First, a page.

You get the feeling that Albert Riera can shrug off a bad day at the office better than most.
The Wellington Phoenix midfielder has spent most of his working life as a paramedic in Spain, which puts a poor pass or mistimed tackle into perspective.
"Soccer had been more of a hobby than a job, a release," said the 29-year-old, who initially arrived in New Zealand on holiday three years ago.
"Every time you step on the ground, you forget about the stuff you might have seen and it's all right. To be honest sometimes I miss the adrenaline you have while you are working."
Born in the football mecca of Barcelona, Riera was a semi-professional in Spain's third division while juggling his other career.
Work and training made for long days - up at 7am and home at midnight.
Hence the desire to take a year out from football and travel New Zealand with mates - but Riera's father somewhat scuppered those plans.
Riera Sr urged his son to email Auckland City coach and fellow Barcelonan Ramon Tribulietx about playing opportunities.
"I was fed up with soccer but I did it for him, to just shut him up. I emailed Ramon thinking he wouldn't reply but he did. I had a one-week trial and he signed me. My friends keep laughing at me - 29 years old, we're still waiting for you, you were supposed to come back in one year."
Riera quickly established himself as one of the premier players in the national league but was stunned when Phoenix coach Ernie Merrick came calling, following City's 1-0 upset pre-season win.
He has featured in all six of the Phoenix's games this season and will do so again tomorrow against Western Sydney in Wellington.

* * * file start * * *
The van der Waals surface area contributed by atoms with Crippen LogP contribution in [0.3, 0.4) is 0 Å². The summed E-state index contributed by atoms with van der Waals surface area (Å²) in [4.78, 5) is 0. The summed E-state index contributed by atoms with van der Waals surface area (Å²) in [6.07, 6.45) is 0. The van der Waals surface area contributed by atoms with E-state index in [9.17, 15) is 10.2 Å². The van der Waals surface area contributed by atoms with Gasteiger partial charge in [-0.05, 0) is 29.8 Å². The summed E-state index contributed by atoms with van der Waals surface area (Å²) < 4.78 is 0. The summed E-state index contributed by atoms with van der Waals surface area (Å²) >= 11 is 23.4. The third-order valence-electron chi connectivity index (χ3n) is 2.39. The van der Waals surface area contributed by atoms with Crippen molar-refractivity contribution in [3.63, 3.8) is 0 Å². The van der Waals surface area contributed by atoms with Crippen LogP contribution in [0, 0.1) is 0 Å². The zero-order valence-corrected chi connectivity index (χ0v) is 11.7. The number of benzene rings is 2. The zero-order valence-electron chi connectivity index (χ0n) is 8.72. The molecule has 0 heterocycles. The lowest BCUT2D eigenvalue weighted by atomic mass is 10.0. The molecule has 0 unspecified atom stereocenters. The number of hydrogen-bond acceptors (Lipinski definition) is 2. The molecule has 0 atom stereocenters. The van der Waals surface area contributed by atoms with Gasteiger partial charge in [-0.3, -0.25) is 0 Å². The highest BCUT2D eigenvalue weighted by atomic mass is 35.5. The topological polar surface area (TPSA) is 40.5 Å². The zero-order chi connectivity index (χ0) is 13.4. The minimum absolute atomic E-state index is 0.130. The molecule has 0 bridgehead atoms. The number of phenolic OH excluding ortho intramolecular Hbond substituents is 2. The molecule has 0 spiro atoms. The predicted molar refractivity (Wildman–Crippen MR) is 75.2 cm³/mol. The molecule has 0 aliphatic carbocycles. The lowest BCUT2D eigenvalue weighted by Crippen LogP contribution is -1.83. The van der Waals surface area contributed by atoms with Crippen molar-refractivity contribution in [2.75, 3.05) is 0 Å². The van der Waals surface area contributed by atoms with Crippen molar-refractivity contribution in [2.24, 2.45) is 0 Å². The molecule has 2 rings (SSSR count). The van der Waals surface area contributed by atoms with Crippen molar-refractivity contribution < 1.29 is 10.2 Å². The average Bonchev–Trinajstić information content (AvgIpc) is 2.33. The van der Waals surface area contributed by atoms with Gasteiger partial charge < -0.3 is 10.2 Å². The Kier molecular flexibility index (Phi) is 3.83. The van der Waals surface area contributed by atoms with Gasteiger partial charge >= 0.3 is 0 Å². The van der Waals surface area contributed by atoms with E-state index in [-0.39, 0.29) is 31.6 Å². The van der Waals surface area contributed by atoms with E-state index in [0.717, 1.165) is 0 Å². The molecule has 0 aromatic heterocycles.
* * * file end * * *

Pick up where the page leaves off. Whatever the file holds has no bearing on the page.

Again, his life experience has helped with the step up to professional football, at big stadiums, against big names.
"You can compare it because you have to make decisions quick, like in my job. It is the sort of job that makes you go through life with more calm in a tense situation, you don't panic. You have to calm down and make proper decisions. It helps a lot really."
That mature outlook shines through in his play.
Riera's brief is to sit deep as a holding midfielder and help build Phoenix attacks with short, accurate passing and constant movement.
He may get a chance to start tomorrow, with Manny Muscat shifting from midfield to replace Reece Caira at left back.
Merrick is concerned about the influence of outstanding Wanderers right back Jerome Polenz, whose marauding runs gave the Phoenix fits in the 1-1 round two draw in Parramatta.
"I just like that experience going into a game like this," Merrick said.
"I just don't want to concede goals through naivety and slight errors ... Manny is certainly going to bolster a strong defence."
The Phoenix are desperate to notch their first win after shading Sydney FC in general play last Saturday yet losing 2-1.
They have caught the well-drilled Wanderers at a good time - missing key attacking trio Shinji Ono, Youssouf Hersi and Tomi Juric through injury.
"We've got the squad here to win games and to be honest I'm disappointed we haven't won a couple of games already," Merrick said.
"It'd be great to get a win, more for their confidence than for me.
HOW THEY LINE UP
Wellington Phoenix (from): Glen Moss, Louis Fenton, Ben Sigmund, Andrew Durante, Manny Muscat, Albert Riera, Vince Lia, Jason Hicks, Carlos Hernandez, Kenny Cunningham, Stein Huysegems, Lewis Italiano, Michael Boxall, Leo Bertos, Paul Ifill, Tyler Boyd, Josh Brindell-South
Western Sydney Wanderers (from): Ante Covic, Jerome Polenz, Nikolai Topor-Stanley, Michael Beauchamp, Adam D'Apuzzo, Iacopo La Rocca, Mateo Poljak, Aaron Mooy, Shannon Cole, Brendon Santalab, Mark Bridge, Jerrad Tyson, Matthew Spiranovic, Dean Heffernan, Tahj Minniecon, Labinot Haliti, Jason Trifiro
- The Dominion Post
Who was the best player at the World Cup?